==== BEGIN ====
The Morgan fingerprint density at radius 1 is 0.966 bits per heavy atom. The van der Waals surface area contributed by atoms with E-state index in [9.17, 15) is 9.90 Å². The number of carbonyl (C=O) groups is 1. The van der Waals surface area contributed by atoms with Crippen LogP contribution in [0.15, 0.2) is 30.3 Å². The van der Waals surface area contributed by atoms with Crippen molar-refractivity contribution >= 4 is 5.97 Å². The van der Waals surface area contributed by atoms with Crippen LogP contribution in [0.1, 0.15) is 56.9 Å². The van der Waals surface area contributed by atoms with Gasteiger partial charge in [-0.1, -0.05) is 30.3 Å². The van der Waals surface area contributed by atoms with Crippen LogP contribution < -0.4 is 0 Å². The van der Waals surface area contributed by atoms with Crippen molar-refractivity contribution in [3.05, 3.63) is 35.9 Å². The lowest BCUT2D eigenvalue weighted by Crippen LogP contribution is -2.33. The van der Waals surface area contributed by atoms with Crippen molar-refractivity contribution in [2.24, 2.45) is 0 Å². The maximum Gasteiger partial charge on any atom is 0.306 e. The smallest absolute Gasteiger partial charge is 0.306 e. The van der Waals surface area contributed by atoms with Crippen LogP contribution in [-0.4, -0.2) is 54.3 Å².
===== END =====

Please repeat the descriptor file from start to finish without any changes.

The Morgan fingerprint density at radius 1 is 0.966 bits per heavy atom. The van der Waals surface area contributed by atoms with E-state index in [9.17, 15) is 9.90 Å². The number of carbonyl (C=O) groups is 1. The van der Waals surface area contributed by atoms with Crippen LogP contribution in [0.15, 0.2) is 30.3 Å². The van der Waals surface area contributed by atoms with Crippen molar-refractivity contribution >= 4 is 5.97 Å². The van der Waals surface area contributed by atoms with Crippen LogP contribution in [0.1, 0.15) is 56.9 Å². The van der Waals surface area contributed by atoms with Gasteiger partial charge in [-0.1, -0.05) is 30.3 Å². The van der Waals surface area contributed by atoms with Crippen LogP contribution < -0.4 is 0 Å². The van der Waals surface area contributed by atoms with Crippen molar-refractivity contribution in [3.05, 3.63) is 35.9 Å². The lowest BCUT2D eigenvalue weighted by Crippen LogP contribution is -2.33. The van der Waals surface area contributed by atoms with Crippen molar-refractivity contribution in [2.24, 2.45) is 0 Å². The maximum Gasteiger partial charge on any atom is 0.306 e. The smallest absolute Gasteiger partial charge is 0.306 e. The van der Waals surface area contributed by atoms with Crippen LogP contribution in [-0.4, -0.2) is 54.3 Å².